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Choose the right gear to suit your fishing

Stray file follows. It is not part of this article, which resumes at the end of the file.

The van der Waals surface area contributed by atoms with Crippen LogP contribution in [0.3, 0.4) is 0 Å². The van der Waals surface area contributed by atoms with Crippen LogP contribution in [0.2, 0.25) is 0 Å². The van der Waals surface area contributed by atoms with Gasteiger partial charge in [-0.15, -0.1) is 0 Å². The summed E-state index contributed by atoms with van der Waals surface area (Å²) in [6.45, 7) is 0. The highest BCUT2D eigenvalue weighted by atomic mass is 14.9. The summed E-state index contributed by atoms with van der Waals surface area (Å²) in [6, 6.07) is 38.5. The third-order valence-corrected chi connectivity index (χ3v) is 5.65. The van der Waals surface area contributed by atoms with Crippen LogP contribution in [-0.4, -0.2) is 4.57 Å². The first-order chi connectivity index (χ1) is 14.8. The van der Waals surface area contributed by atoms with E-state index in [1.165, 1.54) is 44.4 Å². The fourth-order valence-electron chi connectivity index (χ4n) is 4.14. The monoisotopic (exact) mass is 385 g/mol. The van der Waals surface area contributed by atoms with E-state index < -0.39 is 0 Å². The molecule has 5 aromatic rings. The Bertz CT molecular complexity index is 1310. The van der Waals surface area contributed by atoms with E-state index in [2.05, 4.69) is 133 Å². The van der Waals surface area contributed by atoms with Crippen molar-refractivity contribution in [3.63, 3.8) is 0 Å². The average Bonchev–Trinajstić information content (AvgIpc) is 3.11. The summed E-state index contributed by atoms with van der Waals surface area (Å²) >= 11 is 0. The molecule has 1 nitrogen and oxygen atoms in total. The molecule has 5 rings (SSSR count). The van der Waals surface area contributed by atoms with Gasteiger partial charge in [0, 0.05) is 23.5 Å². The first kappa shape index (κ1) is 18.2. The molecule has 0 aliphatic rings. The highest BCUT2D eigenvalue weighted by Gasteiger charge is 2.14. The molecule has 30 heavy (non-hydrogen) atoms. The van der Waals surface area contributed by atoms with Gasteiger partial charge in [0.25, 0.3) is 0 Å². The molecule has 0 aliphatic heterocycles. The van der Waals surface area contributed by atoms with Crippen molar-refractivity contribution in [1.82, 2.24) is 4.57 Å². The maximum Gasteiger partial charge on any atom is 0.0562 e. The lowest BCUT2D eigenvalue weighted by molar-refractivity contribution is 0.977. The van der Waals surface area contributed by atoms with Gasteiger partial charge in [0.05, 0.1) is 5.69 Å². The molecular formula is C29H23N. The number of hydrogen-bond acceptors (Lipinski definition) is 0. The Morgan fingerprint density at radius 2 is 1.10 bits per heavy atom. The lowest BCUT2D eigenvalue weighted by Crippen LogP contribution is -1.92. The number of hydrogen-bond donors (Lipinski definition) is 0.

|  First Published: December 2016